Pelham police K-9, Bizzy, retires

Published 11:15 am Friday, December 2, 2016

By BRIANA HARRIS / Staff Writer

PELHAM – After nine years with the Pelham Police Department, drug detection K-9 Bizzy retired from the force.

At the Pelham City Council’s Nov. 21 meeting, the city transferred ownership of the K-9 to her handler, Sgt. Steve Johnson. The police department now has two drug detection K-9s, with one possessing tracking capabilities.

The full-blood Labrador, who started her career with the Pelham Police Department at 1 year old, conducted 2,160 searches that resulted in 435 arrests and $1 million in asset forfeitures, said Police Chief Larry Palmer.

But Bizzy didn’t only assist the Pelham Police Department. In 2009, Palmer said the PPD was contacted by an interdiction team in Georgia concerning 1,200 pounds of marijuana seized during a traffic stop. The driver of the vehicle gave directions to a mini storage business where he picked up the load, but could only tell officers which row of mini storages, not the exact unit, where the drugs were located.

Bizzy searched the row of storage units and alerted on a unit.  A search warrant was obtained based on Bizzy’s alert, and inside the unit was marijuana and $100,000 in cash. This led to a second search warrant at the suspect’s house where more drugs and more than $100,000 in cash and other assets were recovered.

In 2011, the Drug Enforcement Administration utilized Bizzy on a search that resulted in the seizure of more than $300,000 in cash.

In April 2015, Bizzy performed her largest drug seizure to date. She was used in two different searches, one vehicle and one mini storage, that resulted in the seizure of 27 kilograms of cocaine.

But Bizzy wasn’t all work and no play. Palmer said she was an invaluable public relations asset to the city. She has been a popular feature at Youth Government Day in Pelham schools for several years, and has done numerous presentations at the schools.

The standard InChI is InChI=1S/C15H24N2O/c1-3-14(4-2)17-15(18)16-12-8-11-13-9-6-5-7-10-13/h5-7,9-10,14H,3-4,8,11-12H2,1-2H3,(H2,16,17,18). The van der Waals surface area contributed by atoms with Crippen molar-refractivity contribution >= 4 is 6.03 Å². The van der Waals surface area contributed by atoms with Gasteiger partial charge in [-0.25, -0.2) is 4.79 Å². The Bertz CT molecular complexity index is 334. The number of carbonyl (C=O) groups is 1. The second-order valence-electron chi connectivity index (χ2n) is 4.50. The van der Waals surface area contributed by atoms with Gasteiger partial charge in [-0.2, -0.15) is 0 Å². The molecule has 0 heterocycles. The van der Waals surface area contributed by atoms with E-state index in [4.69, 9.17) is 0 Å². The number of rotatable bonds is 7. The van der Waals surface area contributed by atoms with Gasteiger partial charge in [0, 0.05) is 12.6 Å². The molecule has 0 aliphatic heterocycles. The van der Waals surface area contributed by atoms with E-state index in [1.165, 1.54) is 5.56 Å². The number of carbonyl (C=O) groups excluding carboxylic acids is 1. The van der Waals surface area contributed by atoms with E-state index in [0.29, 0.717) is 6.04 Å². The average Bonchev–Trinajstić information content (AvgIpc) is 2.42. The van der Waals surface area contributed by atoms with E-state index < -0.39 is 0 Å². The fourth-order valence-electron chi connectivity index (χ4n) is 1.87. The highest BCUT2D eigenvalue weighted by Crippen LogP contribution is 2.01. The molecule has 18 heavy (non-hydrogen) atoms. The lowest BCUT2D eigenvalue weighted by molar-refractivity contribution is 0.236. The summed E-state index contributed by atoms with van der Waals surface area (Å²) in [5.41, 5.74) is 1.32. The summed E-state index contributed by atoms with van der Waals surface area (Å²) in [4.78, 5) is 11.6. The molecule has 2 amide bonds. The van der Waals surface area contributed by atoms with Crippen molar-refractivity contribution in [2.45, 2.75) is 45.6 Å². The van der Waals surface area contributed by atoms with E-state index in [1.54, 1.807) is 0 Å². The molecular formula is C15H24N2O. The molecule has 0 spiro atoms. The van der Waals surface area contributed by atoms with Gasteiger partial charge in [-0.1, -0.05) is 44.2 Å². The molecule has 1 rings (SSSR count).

“There’s not a kid who has gone through a Pelham school in the last nine years that doesn’t know Bizzy,” Johnson said.

Palmer said he hopes Bizzy will come back from time to time to make an appearance at special events.

“Bizzy definitely deserves a break and we wish her well,” Palmer said. “There’s an attachment between a handler and their K-9, and to be able to leave Bizzy with Sgt. Johnson after her career really pleases me.”

Johnson said that Bizzy has been a part of his family for years and there’s no way he could imagine giving her up.

“She’s not just a pet,” he said. “We’ve worked together and rode around in a car together for years. She’s a companion.”

Johnson said all of the department’s K-9s live with their handlers, but there’s a line that can’t be crossed.

“The dog goes where you go,” he said. “When she was still working there were boundaries, as far as playing with my kids and things like that, but now that she’s retired she’s completely spoiled rotten.”

Johnson said Bizzy might be replaced at some point, but for now the department will continue with its two remaining K-9s. Johnson said it costs $10,000 to $12,000 to purchase a K-9 and train its handler.